In early 2011, I wrote a piece saying as much for a PBS blog where I was a contributor. My point: the components of the brown bag’s centerpiece foodstuff, far from being fresh and healthy, were positively geriatric, tricked up to appear youthful and brimming with artificial and possibly harmful ingredients. (I may have made an unfortunate comparison to Donatella Versace.) But I’d learned something else in my research, something that I didn’t put in the piece, a puzzling nugget of information that I hoarded for later. As I untangled the thread of extended shelf life for both the turkey ham and the soft “whole grain” bread in my sandwich, at their origins I found attributions to work done by an obscure U.S. Army base, the Natick Soldier Systems Center. What was it, and what was its relation to the processed foods we Americans eat every day?

Those questions became a book proposal. Soon after we sent it out, my agent called with a deal from a Penguin imprint, which I promptly Googled for its specialty. Science? A science publisher wanted my book? But then I realized, yes, of course, the topic, how the military constructs the underpinnings of industrial food, was all about science and technology. The last science course I’d taken was rocks for jocks at Columbia, but I gamely rolled up my sleeves and waded in. Over the next two and a half years, I talked to soldiers, scientists, and historians; I poked around in the Natick Center’s equipment-jammed laboratories; I combed over old meeting notes and reports; I spelunked declassified Department of Defense documents and the U.S. Patent and Trademark database. And I probably became the only regular nonprofessional reader of publications such as Cereal Chemistry, Comprehensive Reviews in Food Science and Food Safety, Journal of Dairy Science, Nebraska Swine Report, Applied and Environmental Microbiology, Journal of Polymer Science, and Toxicological Sciences, including, at times, their back issues to the early 1930s.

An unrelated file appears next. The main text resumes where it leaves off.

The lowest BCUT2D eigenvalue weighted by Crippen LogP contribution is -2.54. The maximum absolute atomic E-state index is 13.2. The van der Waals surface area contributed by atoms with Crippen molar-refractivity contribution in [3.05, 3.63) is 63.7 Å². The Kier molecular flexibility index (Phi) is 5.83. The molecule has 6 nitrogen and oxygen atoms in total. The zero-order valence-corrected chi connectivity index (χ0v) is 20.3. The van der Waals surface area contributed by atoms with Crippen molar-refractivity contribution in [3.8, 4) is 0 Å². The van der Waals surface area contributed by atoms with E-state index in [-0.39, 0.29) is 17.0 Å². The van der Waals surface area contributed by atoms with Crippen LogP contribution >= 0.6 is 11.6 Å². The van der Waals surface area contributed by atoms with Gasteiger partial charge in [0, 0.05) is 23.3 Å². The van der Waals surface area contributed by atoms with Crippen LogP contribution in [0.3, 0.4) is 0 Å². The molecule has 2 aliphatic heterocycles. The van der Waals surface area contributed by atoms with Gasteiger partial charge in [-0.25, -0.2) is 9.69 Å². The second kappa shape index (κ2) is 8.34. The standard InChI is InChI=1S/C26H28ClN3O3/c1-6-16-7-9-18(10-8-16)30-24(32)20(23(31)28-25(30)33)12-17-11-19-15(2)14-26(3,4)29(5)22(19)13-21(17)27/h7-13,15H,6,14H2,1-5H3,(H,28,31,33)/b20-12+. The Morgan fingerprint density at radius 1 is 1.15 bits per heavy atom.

The answers to my questions about the Natick Center, contained in these pages, floored me. The reason we send our children to school with heavily processed, hermetically sealed convenience foods isn’t (only) that big corporations, preying on our hectic lifestyle and relief that there’s something the little dears will eat, have created these items, most of them manufactured from the cheapest calories around, to maximize profits—your kid’s health and the planet’s be damned. No, it’s far worse than that. Your child’s lunch isn’t healthful, fresh, or environmentally sound because it wasn’t designed for children. It was designed for soldiers. Almost all of the foodstuffs, or the key technologies used in producing them, originated with the U.S. military in the creation of combat rations. In developing them, the army was seeking some of the very same qualities we do in putting together our children’s out-of-home midday meal: portability, ease of preparation, extended shelf life at room temperature, affordability, and appeal to even the least adventurous eaters. In other words, we’ve got our children chowing down like special ops.

It’s time to unpack your child’s lunch box and unravel the secret military past of just about everything in it.

Chapter 2

AMERICAN FOOD SYSTEM, CENTRAL COMMAND, PART ONE

I ’m not at liberty to divulge the top secret way I got my embarrassingly old and dented Camry to the Natick Soldier Center gatehouse, but suffice it to say there are various uniformed men and a lot of concrete barriers involved. Once inside, my car is checked for improvised explosive devices and I’m met by Lieutenant Colonel David Accetta, a creased-pant...